At least three senators believe there is sufficient evidence to file graft charges against Philippine National Police chief Gen. Oscar Albayalde, for his alleged role in protecting “ninja cops” who resold illegal drugs confiscated during a police raid in 2013.
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Blue Ribbon committee chairman Senator Richard Gordon, who is leading the Senate inquiry, and Senate Minority Leader Franklin Drilon both said the evidence against Albayalde is strong.
Drilon said the testimony given against Albayalde during the Senate hearings could be used by the Department of Justice as additional evidence, and could possibly cause the conviction of the embattled PNP chief.
“People have different statements, they say I am not involved, I was not there when the incident happened. All of these can be negated,” Drilon said.
Senator Panfilo Lacson said the additional testimonies and documents presented, particularly the surprise revelations by former Criminal Investigation and Detection Group deputy chief and retired Brig. Gen. Rudy Lacadin, have reinforced the other circumstantial evidence gathered in previous hearings of the joint Senate committee.
“Slowly but surely, the dots are being connected for the committee members to form a conclusion, at the very least on the cover-up of the erring policemen led by Maj. Rodney Baloyo,” said Lacson.
“It may also have opened the possibility of General Albayalde of being an accessory after the fact,” said Lacson who also served as PNP chief.
Gordon said Lacadin’s testimony if corroborated with other statements, constitute strong evidence that may be used to file a complaint of graft against Albayalde.
“This is a sworn [statement]. He [Lacadin] is a general, officer of good repute. And when you take it together with the other evidence—the approaches to (Philippine Drug Enforcement Agency chief Aaron) Aquino and the failure to follow the rules, failure to supervise it correctly, that is at the very least neglect of duty and at the most, graft and corruption,” Gordon said.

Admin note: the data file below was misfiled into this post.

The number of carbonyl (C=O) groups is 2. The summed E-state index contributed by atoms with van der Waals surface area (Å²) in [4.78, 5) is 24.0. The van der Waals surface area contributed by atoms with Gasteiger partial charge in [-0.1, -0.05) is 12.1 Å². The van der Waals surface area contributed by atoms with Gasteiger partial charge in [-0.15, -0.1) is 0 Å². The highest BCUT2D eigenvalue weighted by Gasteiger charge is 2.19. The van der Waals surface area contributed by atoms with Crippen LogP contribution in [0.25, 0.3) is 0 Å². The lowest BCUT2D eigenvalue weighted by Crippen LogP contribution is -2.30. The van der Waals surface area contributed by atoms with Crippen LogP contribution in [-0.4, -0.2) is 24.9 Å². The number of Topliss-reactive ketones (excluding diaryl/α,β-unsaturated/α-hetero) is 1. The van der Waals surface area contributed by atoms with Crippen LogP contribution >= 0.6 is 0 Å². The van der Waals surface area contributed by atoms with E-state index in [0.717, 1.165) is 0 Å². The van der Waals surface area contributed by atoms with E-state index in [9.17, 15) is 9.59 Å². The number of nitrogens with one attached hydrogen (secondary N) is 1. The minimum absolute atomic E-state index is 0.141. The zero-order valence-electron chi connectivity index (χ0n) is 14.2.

At Wednesday’s Senate hearing, Lacadin dropped a bombshell, saying Albayalde had admitted to getting “a small share” of the loot from the 2013 raid.
Gordon described Lacadin’s exposé as “so damaging.”
The senator also said Albayalde’s mistake is that he keeps calling people.
Gordon said he believes there is now clear evidence that Albayalde interfered to save the 13 policemen involved in the 2013 raid from dismissal.
Albayalde was chief of the Pampanga police office when the 13 policemen raided the house of a suspected drug lord, seizing about 200 kilos of shabu but turning in only 38 kilos while keeping the rest to resell.
Told about President Rodrigo Duterte’s earlier statement that there must be clear evidence first against the PNP chief, Gordon said: “I think we have it.”
“I would advise Oscar Albayalde to get a very, very, very good lawyer,” Gordon said. He also disclosed that the NBI is conducting a lifestyle check on Albayalde, who is set to retire on Nov. 8.
Albayalde, then Pampanga police chief, was relieved in 2014 over the case following the ninja cop controversy.
Former CIDG chief Benjamin Magalong, now Baguio City mayor, had earlier linked Albayalde to the ninja cop issue in one of the hearings.
Magalong said Albayalde attempted to influence Aquino into not carrying out the dismissal of the 13 police officers.
Albayalde has maintained his innocence and has rejected calls for his resignation or early retirement.
PNP spokesman Brig. Gen. Bernard Banac on Thursday denied rumors circulating on social media that the PNP chief had resigned.
Albayalde said he is considering filing a case against Lacadin but did not elaborate.
“Lacadin has a lot of explaining to do and he will have his day in court,” he said.
Albayalde decried what he called as conspiracy of former police officials to pin him down.
“All those police officials ganging up on me have ill motives against me and obviously all worked with the previous administration,” Albayalde said.
The Palace on Thursday remained silent on the revelations made by Lacadin.
Asked if the President had said anything about whether Albayalde should or should not resign, Panelo said in Filipino: “None. I haven’t heard anything.”
He reminded reporters that they would let the Senate and the DILG to complete their investigation before the President acts.
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